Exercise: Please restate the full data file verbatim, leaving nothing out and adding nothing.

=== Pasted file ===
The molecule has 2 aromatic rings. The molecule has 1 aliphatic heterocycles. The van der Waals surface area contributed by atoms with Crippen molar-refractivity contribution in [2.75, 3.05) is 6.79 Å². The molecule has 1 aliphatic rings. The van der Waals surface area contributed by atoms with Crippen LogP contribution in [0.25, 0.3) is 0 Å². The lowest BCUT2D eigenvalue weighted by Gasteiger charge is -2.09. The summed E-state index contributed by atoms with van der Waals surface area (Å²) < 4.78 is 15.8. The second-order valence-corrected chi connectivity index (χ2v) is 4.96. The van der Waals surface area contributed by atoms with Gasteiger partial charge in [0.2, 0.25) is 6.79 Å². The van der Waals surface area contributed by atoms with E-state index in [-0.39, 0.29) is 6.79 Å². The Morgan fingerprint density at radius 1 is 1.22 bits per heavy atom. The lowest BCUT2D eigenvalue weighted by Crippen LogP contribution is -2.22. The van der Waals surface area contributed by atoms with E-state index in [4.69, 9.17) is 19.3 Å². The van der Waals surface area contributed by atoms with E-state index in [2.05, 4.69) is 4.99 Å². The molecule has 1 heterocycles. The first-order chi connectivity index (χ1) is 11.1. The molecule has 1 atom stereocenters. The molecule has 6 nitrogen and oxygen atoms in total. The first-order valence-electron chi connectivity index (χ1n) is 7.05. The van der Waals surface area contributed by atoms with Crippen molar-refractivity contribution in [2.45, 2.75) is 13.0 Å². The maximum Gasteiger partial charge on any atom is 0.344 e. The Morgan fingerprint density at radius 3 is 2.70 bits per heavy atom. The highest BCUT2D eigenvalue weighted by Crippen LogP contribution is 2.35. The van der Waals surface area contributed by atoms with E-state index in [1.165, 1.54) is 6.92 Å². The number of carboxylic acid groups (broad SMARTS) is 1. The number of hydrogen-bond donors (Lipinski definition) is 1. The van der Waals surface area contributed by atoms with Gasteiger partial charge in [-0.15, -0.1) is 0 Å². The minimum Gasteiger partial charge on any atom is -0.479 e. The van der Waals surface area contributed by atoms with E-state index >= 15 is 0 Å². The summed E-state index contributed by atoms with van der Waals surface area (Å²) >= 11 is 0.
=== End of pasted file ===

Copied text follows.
The molecule has 2 aromatic rings. The molecule has 1 aliphatic heterocycles. The van der Waals surface area contributed by atoms with Crippen molar-refractivity contribution in [2.75, 3.05) is 6.79 Å². The molecule has 1 aliphatic rings. The van der Waals surface area contributed by atoms with Crippen LogP contribution in [0.25, 0.3) is 0 Å². The lowest BCUT2D eigenvalue weighted by Gasteiger charge is -2.09. The summed E-state index contributed by atoms with van der Waals surface area (Å²) < 4.78 is 15.8. The second-order valence-corrected chi connectivity index (χ2v) is 4.96. The van der Waals surface area contributed by atoms with Gasteiger partial charge in [0.2, 0.25) is 6.79 Å². The van der Waals surface area contributed by atoms with E-state index in [-0.39, 0.29) is 6.79 Å². The Morgan fingerprint density at radius 1 is 1.22 bits per heavy atom. The lowest BCUT2D eigenvalue weighted by Crippen LogP contribution is -2.22. The van der Waals surface area contributed by atoms with E-state index in [4.69, 9.17) is 19.3 Å². The van der Waals surface area contributed by atoms with E-state index in [2.05, 4.69) is 4.99 Å². The molecule has 1 heterocycles. The first-order chi connectivity index (χ1) is 11.1. The molecule has 1 atom stereocenters. The molecule has 6 nitrogen and oxygen atoms in total. The first-order valence-electron chi connectivity index (χ1n) is 7.05. The van der Waals surface area contributed by atoms with Crippen molar-refractivity contribution in [2.45, 2.75) is 13.0 Å². The maximum Gasteiger partial charge on any atom is 0.344 e. The Morgan fingerprint density at radius 3 is 2.70 bits per heavy atom. The highest BCUT2D eigenvalue weighted by Crippen LogP contribution is 2.35. The van der Waals surface area contributed by atoms with E-state index in [1.165, 1.54) is 6.92 Å². The number of carboxylic acid groups (broad SMARTS) is 1. The number of hydrogen-bond donors (Lipinski definition) is 1. The van der Waals surface area contributed by atoms with Gasteiger partial charge in [-0.15, -0.1) is 0 Å². The minimum Gasteiger partial charge on any atom is -0.479 e. The van der Waals surface area contributed by atoms with E-state index >= 15 is 0 Å². The summed E-state index contributed by atoms with van der Waals surface area (Å²) >= 11 is 0.